The Poetry of Sexual Pleasure
Holly Wren Spaulding
“No one can better teach us about sexual pleasure than poets,” writes the editor. Maltz critiques contemporary American culture for its commercialization and trivialization of sex, offering old and new poems by various authors as the antidote. As a sex therapist, she advocates inspiring, healthy sex by way of poetry appreciation.
Though her expression of this agenda is somewhat heavy-handed; more self-help than the usual stuff of literary anthologies, the poems themselves are for the most part, outstanding. Divided into five sections, the first part (Anticipation & Desire) includes this short poem by Persian poet Jelaluddin Rumi:
Spring paints the countryside, / Cyprus trees grow even more beautiful, / But let’s stay inside. // Lock the door. / Come to me naked. / No one’s here.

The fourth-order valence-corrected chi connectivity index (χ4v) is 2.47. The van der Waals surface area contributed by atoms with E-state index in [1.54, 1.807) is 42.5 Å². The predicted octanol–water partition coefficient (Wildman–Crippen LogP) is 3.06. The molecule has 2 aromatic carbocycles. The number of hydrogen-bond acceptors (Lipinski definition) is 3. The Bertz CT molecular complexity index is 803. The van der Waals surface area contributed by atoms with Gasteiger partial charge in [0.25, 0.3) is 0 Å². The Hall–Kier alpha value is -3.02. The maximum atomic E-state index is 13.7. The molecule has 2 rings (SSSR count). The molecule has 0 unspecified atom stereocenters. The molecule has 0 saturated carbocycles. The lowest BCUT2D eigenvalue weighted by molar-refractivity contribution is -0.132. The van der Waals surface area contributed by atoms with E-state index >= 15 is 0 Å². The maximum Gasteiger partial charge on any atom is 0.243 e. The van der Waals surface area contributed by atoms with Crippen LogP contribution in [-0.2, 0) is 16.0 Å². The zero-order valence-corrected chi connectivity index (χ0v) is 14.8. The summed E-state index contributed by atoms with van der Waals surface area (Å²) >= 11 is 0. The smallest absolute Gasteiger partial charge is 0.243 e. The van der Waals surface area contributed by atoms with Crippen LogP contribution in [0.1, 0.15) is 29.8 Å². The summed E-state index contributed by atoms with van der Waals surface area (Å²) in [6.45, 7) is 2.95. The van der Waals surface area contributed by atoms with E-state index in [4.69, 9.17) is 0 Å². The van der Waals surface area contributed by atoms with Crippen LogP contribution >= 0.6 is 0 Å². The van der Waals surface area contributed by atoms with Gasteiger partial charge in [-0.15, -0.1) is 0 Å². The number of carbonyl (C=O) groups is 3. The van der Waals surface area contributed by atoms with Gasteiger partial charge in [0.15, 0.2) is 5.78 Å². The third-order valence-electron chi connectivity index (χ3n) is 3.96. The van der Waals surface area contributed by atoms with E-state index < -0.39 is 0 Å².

In many cases, the selections present a side of both contemporary and ancient poets that readers aren’t often privileged to. Molly Peacock writes:
I love your face when we are making love, / like the living stones I was shocked to find / are plants, succulents, members of / a live species.
More daringly, Sharon Olds writes of the upside down woman in the mirror, “her head hanging down and her / tongue long and black as an anteater’s / going toward his body, she was so clearly an / animal.”
In its construction, the book illustrates and celebrates the phases of courtship and love—perhaps even seeks to instigate these things. Contained in the volume are few poems that describe the disadvantages and disappointments of love. Instead, sheets, legs, sweat, and “coltrane’s celestial saxophone / fifties jazz running through my head” abound, while the pages are private chambers into which readers are invited. Gently, unabashedly.
This is not a book for prudes. Lovers of the flesh and lovers of poetry, however, will be seduced.